March 29, 2012 – 11:18 am
One of the great things about being a researcher for a living is that simply ‘finding things out’ is the successful conclusion of an experiment.
If I attempt something, and it’s a complete failure, then I have found out that it didn’t work, and that’s a win.
In the case of my iPad experiment – I didn’t just find out that I can’t spend a week without using my laptop for work purposes (or rather, I can – but it’s just incredibly impractical) – I also found out that there’s a lot I can use my iPad for that I might not ordinarily have considered.
Those video blog posts, for instance, would never have happened if I hadn’t been kicking at the edges of what’s possible to accomplish in convenient tablet form.
But some things were just too hard. I’m in the throes of marking assignments at the moment, and filling out forms in Word documents is difficult to do quickly without the trackpad/mouse option – and things don’t necessarily work the way that you’d like them to in the Office-based programmes you might ordinarily use.
More frustrating than that was the iPad’s resistance to audio. I work with audio a great deal (more than I thought, it turns out) and the fact that you can’t import audio files into the iPad without the intervention of a separate computer with iTunes was a deal breaker for me.
I could record directly onto the iPad, and I could, it turned out, edit files that are stored in Dropbox, but even with the correct interface (both an SD and a USB adaptor for the iPad) I could not get audio files onto the machine or into Dropbox without going through another piece of equipment.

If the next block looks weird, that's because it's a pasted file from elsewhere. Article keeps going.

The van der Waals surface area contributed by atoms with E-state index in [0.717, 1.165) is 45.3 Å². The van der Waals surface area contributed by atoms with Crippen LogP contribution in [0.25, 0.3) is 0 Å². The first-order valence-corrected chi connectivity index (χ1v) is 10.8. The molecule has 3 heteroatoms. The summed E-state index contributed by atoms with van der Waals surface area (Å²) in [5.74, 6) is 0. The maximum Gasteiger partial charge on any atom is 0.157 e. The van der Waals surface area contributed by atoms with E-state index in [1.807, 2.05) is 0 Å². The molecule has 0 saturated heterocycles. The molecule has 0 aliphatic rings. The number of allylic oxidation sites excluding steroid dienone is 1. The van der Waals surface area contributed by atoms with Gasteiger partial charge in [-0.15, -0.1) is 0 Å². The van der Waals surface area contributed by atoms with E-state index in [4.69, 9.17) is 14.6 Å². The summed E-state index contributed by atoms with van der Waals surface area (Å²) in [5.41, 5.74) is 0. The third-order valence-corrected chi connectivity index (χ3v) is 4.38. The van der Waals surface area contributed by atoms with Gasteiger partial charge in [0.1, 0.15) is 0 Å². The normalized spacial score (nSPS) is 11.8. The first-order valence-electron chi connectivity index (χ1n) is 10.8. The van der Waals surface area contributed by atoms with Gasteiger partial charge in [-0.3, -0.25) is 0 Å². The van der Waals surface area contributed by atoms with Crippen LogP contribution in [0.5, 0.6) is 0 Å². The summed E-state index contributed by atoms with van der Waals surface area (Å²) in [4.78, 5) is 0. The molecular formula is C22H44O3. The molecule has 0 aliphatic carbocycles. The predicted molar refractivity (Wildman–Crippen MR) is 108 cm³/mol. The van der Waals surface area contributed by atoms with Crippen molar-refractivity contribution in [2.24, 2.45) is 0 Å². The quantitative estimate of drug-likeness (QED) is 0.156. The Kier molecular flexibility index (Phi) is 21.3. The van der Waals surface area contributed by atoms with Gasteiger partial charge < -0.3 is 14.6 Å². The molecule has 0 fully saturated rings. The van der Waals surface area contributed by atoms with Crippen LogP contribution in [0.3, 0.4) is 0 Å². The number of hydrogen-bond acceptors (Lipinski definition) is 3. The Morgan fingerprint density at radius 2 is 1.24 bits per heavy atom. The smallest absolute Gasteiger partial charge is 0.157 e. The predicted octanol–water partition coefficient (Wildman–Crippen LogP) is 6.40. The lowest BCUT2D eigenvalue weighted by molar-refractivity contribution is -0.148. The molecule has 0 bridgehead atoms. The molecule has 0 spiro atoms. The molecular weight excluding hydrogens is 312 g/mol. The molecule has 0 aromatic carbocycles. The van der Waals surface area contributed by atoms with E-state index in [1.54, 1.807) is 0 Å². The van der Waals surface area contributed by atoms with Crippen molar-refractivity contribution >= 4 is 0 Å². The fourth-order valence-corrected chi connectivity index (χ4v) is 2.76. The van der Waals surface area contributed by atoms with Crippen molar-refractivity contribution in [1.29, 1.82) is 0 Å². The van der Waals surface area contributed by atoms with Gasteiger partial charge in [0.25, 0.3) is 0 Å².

In the end – that was just too frustrating and too difficult. Even with an external keyboard, adaptors, extra software and various accounts and clever strategies – the iPad is not capable of being the universal device that my laptop is capable of being. But that doesn’t mean it’s not useful – and nor that I’d be better off with another kind of device.
For instance, for the kind of video editing that I do (rough and ready), I prefer iMovie on the iPad to iMovie on the Mac. For simple dialogue and interview editing of audio files that are in Dropbox (and now that I’m using the laptop as well, I can put audio there) I prefer the Hokusai audio editing app to anything I currently have on the Macbook.
For portability, the iPad is phenomenally useful – and when I travel for short periods of time (just a few days), that’s what I’m going to take with me.
As a bit of experimentation, what I found out was that I can achieve an awful lot with the iPad AND the Macbook in combination – and that I needed to attempt to ditch the Macbook for a while just to find out what that combination should be.
There’s a longer blog post to be written some time in the future about my observations with respect to ‘lean back’ and ‘lean forward’ computing (not to be confused with ‘passive’ and ‘active’) and another outlining my most useful apps (and my favourites of the less ‘useful’ ones) – but for now, let’s just say that as failed experiments go, this was a good one.